Climate change is an incredibly complex field of research. The recent IPCC report refined earlier measurements and predictions, demonstrating that while we know a lot about the global climate there is still much to learn. But how do we learn?
You might think that climatologists simply feed endless amounts of data into computer models and then see what happens. While virtual representations of the Earth's climate are important, a surprising amount of research happens in the field. And it can be exciting, breathtaking work.
Take the experience of this group of Georgia Tech students and faculty. They traveled to Borneo to explore caves and retrieve samples of stalagmites and fossilized coral. They then analyzed their samples in a lab to see how that region changed over time as global conditions -- like carbon dioxide levels -- also changed.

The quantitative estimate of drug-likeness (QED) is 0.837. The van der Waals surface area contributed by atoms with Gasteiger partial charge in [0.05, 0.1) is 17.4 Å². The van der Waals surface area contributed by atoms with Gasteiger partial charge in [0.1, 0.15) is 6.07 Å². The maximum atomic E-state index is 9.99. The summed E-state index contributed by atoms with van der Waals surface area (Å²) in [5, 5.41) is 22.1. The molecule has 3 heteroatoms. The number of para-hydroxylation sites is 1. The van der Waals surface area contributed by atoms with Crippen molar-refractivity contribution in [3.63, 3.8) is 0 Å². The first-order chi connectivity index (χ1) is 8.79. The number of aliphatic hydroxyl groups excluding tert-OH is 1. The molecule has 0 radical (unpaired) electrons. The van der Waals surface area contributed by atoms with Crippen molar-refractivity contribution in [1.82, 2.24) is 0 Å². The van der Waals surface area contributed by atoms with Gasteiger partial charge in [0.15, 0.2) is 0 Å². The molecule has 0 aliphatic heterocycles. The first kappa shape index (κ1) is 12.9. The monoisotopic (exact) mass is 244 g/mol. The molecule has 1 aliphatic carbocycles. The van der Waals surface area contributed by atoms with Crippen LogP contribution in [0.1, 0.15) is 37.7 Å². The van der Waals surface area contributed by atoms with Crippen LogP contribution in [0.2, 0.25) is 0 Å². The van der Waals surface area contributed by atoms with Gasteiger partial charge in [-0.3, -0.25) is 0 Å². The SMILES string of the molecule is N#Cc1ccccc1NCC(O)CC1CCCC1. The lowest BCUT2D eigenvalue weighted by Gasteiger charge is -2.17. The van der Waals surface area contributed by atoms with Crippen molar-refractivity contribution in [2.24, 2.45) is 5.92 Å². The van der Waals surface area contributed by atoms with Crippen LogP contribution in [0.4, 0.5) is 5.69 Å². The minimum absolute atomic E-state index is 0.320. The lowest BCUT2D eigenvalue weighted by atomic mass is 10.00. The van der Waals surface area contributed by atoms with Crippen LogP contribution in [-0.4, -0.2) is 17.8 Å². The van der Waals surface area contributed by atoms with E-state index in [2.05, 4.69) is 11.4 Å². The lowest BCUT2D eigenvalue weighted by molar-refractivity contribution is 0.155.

Not every scientist gets to don a fedora and carry a trusty bullwhip while doing science. But it's also true that not every scientist is chained down to a lab day after day. Reading stories like this one (and watching the YouTube videos) gives me just a twinge of regret that I didn't pursue my original plan of becoming a marine biologist. Though to be fair, I'm not sure a fedora and whip would be useful underwater. I'll get back to you on that.